The people of those communities also struggle to see their life as one of opportunity. Especially after the Great Recession, life is tough and getting tougher. They don’t think that they’ve had a big advantage because they’re white. They work hard and are independent, but as the economy changes their jobs become less secure. It’s harder to put food on the table. In many cases they now feel forgotten, especially as government austerity has reduced the public services
There are some in our society – like UKIP – who would have us blame others. Who are trying to set our communities against each other. Who are trying to do what all the extremists of history have done: get you to blame the ‘other’. We can see it starting to take root in all communities across the country, in the cracks caused by the financial hardship.
What will that blame do to how our young people see the world?
Us versus them?
A never-ending war between the rich and poor?
People finding strength in anger at others rather than hope for themselves?
Frustration when others are able to do well?
That blame can only lead us to more blame. Anger to anger. Violence to violence. It’s a cycle that becomes incredibly hard to break.
I don’t think any of us truly want to live in a society where we are divided by anger and blame.
There is another way.
It starts with recognising that no matter the colour of your skin, we have the same dreams of the future. We want the same promise from this country, which is to live lives of opportunity – where you feel safe, where you can earn enough to not only look after your family but also to enjoy life, where you can make the most of your talents and your potential. Where stress, worry and insecurity are replaced by hope.
That is the promise we all want from this country and this society. And we all know that the only way any of us can see it is to work together. To create a future of hope through unity.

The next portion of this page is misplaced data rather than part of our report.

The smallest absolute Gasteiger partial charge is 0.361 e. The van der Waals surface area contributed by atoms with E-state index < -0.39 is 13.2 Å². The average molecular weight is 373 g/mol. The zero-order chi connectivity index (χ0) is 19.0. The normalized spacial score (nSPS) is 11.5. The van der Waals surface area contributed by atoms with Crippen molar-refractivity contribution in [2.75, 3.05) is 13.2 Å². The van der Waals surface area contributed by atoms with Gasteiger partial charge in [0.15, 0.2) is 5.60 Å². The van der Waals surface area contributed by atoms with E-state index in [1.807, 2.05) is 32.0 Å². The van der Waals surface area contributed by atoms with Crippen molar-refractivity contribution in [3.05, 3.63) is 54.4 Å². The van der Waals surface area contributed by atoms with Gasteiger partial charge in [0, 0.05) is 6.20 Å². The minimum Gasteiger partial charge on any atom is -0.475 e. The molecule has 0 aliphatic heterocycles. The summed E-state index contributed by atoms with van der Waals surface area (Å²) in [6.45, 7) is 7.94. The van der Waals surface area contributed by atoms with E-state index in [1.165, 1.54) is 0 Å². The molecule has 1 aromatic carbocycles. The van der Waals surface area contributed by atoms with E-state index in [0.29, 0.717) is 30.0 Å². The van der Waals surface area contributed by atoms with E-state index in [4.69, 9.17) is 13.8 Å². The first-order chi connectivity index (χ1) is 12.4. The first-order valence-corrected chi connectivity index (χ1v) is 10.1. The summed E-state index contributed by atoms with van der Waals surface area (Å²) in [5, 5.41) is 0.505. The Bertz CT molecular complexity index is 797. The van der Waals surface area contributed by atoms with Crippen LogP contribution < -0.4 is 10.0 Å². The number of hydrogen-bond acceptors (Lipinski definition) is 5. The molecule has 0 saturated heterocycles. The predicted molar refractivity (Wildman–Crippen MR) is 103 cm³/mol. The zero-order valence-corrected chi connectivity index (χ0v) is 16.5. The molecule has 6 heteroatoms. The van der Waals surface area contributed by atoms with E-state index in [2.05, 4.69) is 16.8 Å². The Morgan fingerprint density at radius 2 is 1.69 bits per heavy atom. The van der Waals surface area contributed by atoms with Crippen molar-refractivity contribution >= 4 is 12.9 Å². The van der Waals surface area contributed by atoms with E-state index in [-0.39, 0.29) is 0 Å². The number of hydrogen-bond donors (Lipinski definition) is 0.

If we blame and divide, we won’t be able to succeed in the modern and interconnected world. We can only succeed if we – together – make the most of all our talents and potential.
That’s what the Stephen Lawrence Charitable Trust tries to do – to uncover potential from everywhere, because we know that education is the most precious gift you can give our children.
We can only succeed if we start viewing our diversity not as a cause for blame, but as a source of strength and wealth.
Think of how our different communities can connect us to the opportunities of the world.
Think of how different perspectives can come together to create new ideas.
Think of how different skills and talents can combine to a form a whole that is greater than the sum of its parts.
There’s great beauty and potential in difference – and we have to be clear about that. So when we talk about race and Dr King’s Dream, we have to remember he did not only say ‘that they should be judged not by the colour of their skin, but by the content of their character’.
He also said “I have a dream that one day, little black boys and black girls will be able to join hands with little white boys and white girls as sisters and brothers”.
As partners. As people with common hopes, wants and dreams. As people who recognise that a future of hope and opportunity for all is the responsibility of us all. Overcoming racism and its impact on life is not the responsibility of the black community or the white community. It’s the responsibility of every community and we each have different roles to play.
So at this moment in time, where as people, as communities and as a country we face so many challenges, we have a choice to make. Will we let our future be decided by division, or will we together make it a future of justice, of opportunity, of hope?
I hope that, in the memory of Stephen and so many others whose futures have been cut short by blame and division, we choose the path of unity and hope.